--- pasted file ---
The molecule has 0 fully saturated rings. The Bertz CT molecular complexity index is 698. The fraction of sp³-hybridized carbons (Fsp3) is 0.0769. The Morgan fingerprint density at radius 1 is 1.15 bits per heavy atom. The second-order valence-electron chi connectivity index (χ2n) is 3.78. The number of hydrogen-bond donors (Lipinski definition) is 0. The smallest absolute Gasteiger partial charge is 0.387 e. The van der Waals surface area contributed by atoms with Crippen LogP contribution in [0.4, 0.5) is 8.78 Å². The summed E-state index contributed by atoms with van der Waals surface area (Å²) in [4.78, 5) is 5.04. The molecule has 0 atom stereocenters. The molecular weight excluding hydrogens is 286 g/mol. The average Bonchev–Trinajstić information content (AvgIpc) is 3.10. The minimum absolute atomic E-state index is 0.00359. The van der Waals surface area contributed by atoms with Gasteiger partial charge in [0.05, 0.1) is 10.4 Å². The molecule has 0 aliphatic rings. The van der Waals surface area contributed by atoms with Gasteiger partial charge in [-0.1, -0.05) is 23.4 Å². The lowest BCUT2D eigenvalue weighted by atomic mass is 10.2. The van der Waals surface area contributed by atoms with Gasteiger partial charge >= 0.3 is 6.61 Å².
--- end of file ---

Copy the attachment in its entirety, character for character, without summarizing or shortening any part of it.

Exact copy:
The molecule has 0 fully saturated rings. The Bertz CT molecular complexity index is 698. The fraction of sp³-hybridized carbons (Fsp3) is 0.0769. The Morgan fingerprint density at radius 1 is 1.15 bits per heavy atom. The second-order valence-electron chi connectivity index (χ2n) is 3.78. The number of hydrogen-bond donors (Lipinski definition) is 0. The smallest absolute Gasteiger partial charge is 0.387 e. The van der Waals surface area contributed by atoms with Crippen LogP contribution in [0.4, 0.5) is 8.78 Å². The summed E-state index contributed by atoms with van der Waals surface area (Å²) in [4.78, 5) is 5.04. The molecule has 0 atom stereocenters. The molecular weight excluding hydrogens is 286 g/mol. The average Bonchev–Trinajstić information content (AvgIpc) is 3.10. The minimum absolute atomic E-state index is 0.00359. The van der Waals surface area contributed by atoms with Gasteiger partial charge in [0.05, 0.1) is 10.4 Å². The molecule has 0 aliphatic rings. The van der Waals surface area contributed by atoms with Gasteiger partial charge in [-0.1, -0.05) is 23.4 Å². The lowest BCUT2D eigenvalue weighted by atomic mass is 10.2. The van der Waals surface area contributed by atoms with Gasteiger partial charge >= 0.3 is 6.61 Å².